Justices demand retraction from Las Vegas newspaper
- Three Nevada Supreme Court justices claim an opinion column about a controversial court decision libeled them.
July 29, 2003 — The Las Vegas Review-Journal received a letter Friday from a lawyer for three Nevada Supreme Court justices who say they were libeled in an opinion column in the newspaper. The justices asked for a retraction of statements they say accuse them of corruption.
Las Vegas attorney Dominic Gentile, who has represented news organizations in other lawsuits, wrote the letter on behalf of Justices Bob Rose, Miriam Shearing and Deborah Agosti, according to a Review-Journal report.
The column, written by Vin Suprynowicz, ran July 20. It discussed a controversial decision by the Nevada Supreme Court to suspend a provision of the state constitution requiring at least two-thirds of the state legislature to approve a tax increase. The decision, aimed at terminating a budget standstill, allowed lawmakers to pass a tax hike by majority vote.
Suprynowicz wrote in his column that a retired Nevada judge told him that Gov. Kenny Guinn, who was a party to the budget lawsuit, had improperly secured a favorable result from the justices.
Suprynowicz quoted his source as saying: “The fix is in. Guinn went to Rose and Shearing on the Supreme Court some time ago and got their agreement that they’ll impose the tax hikes. Agosti is wavering, but it’ll probably be 6-to-1.”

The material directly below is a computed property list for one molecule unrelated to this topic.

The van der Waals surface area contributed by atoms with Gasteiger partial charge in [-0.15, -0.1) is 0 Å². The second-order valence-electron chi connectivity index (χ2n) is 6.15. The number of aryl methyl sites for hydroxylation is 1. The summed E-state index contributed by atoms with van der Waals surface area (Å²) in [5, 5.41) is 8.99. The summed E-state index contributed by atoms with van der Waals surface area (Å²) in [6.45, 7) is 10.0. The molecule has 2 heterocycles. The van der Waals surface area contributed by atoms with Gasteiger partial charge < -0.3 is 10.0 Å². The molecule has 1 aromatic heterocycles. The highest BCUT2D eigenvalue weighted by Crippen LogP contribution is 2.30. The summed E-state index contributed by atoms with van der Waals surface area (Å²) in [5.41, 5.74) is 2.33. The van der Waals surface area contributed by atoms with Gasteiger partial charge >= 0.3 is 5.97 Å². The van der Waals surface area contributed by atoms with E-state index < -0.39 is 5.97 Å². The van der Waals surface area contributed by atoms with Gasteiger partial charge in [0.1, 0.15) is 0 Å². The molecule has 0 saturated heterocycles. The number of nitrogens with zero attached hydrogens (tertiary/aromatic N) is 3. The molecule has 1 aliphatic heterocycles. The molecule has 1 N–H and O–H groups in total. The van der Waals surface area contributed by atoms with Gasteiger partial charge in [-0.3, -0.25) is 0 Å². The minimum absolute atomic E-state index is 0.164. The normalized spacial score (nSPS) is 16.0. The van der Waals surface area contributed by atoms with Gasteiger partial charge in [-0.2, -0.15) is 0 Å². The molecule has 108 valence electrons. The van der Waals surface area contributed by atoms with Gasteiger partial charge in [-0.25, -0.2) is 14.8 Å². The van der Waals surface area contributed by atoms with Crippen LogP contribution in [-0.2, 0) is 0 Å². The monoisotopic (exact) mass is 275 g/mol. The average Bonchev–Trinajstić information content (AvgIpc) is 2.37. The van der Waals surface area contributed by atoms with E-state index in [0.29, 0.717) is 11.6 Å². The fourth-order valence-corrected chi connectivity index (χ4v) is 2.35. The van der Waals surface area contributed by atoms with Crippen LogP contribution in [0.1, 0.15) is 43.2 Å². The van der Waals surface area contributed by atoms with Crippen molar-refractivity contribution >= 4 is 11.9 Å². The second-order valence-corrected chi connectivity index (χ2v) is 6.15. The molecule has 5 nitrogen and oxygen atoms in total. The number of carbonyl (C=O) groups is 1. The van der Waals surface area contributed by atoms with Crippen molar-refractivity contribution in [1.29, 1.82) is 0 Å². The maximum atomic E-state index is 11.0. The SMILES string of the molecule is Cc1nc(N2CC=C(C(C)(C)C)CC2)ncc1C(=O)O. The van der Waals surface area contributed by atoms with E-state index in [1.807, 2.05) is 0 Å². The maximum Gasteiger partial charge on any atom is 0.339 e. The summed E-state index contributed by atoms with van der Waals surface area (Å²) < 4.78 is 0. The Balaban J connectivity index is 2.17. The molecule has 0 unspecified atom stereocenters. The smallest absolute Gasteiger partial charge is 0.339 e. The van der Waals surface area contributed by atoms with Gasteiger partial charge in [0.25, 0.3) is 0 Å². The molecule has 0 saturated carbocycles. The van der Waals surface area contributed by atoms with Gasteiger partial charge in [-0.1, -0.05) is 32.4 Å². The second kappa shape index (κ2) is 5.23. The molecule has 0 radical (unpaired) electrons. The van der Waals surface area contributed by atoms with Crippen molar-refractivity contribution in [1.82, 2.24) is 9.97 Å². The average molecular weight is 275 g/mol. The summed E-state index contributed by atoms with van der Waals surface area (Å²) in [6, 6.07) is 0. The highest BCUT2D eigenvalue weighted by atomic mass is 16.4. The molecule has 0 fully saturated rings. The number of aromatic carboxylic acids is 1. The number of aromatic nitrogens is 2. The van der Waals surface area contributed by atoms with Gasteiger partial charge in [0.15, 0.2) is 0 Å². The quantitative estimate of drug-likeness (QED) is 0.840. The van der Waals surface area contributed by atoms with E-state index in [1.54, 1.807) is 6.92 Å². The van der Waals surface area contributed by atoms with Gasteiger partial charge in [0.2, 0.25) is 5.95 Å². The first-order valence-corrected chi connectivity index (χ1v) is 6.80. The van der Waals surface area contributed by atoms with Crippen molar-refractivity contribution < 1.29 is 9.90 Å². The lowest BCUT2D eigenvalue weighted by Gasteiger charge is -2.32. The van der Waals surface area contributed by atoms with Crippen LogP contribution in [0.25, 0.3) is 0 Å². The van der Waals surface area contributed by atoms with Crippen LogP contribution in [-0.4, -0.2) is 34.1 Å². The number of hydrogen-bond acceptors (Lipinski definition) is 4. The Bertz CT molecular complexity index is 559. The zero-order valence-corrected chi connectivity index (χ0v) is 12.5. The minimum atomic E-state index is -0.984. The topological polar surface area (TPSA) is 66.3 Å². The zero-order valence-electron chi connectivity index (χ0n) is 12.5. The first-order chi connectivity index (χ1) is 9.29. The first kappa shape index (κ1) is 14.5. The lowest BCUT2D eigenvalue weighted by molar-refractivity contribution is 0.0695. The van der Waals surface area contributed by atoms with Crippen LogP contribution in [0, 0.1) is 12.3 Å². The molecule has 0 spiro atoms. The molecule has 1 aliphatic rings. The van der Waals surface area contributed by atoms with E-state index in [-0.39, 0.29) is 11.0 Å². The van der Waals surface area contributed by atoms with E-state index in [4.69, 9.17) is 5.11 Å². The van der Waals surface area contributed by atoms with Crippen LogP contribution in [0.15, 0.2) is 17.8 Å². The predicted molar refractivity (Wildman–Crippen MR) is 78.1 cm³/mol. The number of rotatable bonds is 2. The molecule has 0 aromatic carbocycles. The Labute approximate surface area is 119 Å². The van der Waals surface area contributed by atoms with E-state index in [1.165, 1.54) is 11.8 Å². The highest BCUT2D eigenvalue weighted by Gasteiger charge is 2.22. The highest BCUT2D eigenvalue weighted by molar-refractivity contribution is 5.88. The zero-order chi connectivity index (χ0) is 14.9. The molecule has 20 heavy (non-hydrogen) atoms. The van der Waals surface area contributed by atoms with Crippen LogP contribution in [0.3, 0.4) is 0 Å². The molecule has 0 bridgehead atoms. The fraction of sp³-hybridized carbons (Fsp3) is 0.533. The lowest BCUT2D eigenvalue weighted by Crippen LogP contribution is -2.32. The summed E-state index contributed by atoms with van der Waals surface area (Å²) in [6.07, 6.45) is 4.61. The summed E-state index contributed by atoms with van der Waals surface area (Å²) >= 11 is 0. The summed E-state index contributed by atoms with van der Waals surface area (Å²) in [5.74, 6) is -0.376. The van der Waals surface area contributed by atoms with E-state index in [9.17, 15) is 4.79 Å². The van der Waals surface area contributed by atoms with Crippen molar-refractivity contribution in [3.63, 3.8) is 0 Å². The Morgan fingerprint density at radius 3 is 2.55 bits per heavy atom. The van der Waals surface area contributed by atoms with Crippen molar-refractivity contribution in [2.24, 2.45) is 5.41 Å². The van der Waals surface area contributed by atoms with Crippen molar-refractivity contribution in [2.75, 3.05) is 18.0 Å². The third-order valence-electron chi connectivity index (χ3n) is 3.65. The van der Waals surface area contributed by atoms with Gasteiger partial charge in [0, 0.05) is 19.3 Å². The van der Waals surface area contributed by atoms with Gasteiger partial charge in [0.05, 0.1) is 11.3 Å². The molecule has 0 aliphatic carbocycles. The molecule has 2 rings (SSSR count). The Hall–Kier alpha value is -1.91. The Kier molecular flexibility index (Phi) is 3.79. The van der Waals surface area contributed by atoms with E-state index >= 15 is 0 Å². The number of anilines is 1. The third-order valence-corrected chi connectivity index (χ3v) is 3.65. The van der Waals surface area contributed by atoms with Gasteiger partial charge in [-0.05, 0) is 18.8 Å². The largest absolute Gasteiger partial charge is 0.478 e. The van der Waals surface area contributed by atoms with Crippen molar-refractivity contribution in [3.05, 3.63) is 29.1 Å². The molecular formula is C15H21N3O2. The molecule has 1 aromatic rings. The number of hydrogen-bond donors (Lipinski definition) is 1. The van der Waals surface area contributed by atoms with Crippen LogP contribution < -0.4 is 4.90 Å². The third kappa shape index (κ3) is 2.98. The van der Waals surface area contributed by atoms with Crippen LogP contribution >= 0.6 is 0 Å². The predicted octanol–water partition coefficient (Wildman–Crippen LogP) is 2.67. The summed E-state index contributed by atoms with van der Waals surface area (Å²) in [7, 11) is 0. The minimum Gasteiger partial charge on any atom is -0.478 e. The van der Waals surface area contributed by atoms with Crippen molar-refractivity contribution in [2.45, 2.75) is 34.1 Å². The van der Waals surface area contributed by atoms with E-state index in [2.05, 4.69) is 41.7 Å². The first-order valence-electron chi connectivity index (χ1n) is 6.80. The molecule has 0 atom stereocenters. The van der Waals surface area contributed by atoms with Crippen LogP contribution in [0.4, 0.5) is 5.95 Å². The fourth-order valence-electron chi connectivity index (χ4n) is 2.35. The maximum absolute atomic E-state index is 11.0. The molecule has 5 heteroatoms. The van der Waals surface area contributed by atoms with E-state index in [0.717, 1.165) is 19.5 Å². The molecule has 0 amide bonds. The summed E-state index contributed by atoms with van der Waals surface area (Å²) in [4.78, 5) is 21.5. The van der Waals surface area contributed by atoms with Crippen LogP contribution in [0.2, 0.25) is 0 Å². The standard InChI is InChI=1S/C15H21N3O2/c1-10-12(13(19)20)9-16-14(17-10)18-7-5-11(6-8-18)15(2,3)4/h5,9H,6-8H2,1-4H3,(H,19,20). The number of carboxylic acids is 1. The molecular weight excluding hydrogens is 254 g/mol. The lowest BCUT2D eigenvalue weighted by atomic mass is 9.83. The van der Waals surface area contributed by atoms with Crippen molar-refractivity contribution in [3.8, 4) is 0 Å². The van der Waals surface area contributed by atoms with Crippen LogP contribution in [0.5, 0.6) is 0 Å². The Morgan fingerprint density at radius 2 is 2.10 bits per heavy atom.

The Supreme Court’s decision, issued July 10, was 6-to-1.
Suprynowitz wrote in his column: “And so the thin veneer that had still duped many of us into believing we had a government of law, and that our political leaders were not bought-and-paid-for shills of the gaming industry and the big government unions, has now been stripped aside.”
Gentile’s letter said the column libeled the justices.
The newspaper’s report said Justice Rose denies ever speaking with Guinn about the case. Rose said no one from the newspaper tried to contact him about the column, according to the report.
The justice also said the Review-Journal should disclose the identity of Suprynowicz’s source, according to the report.
Thomas Mitchell, editor of the newspaper, said the Review-Journal would not retract the statements.
“This was an opinion column by Vin Suprynowicz,” he told the newspaper. “It was a fair characterization of what he heard and his conclusions on what transpired.”
Attorneys for the newspaper said they expect the justices to file a lawsuit.
© 2003 The Reporters Committee for Freedom of the Press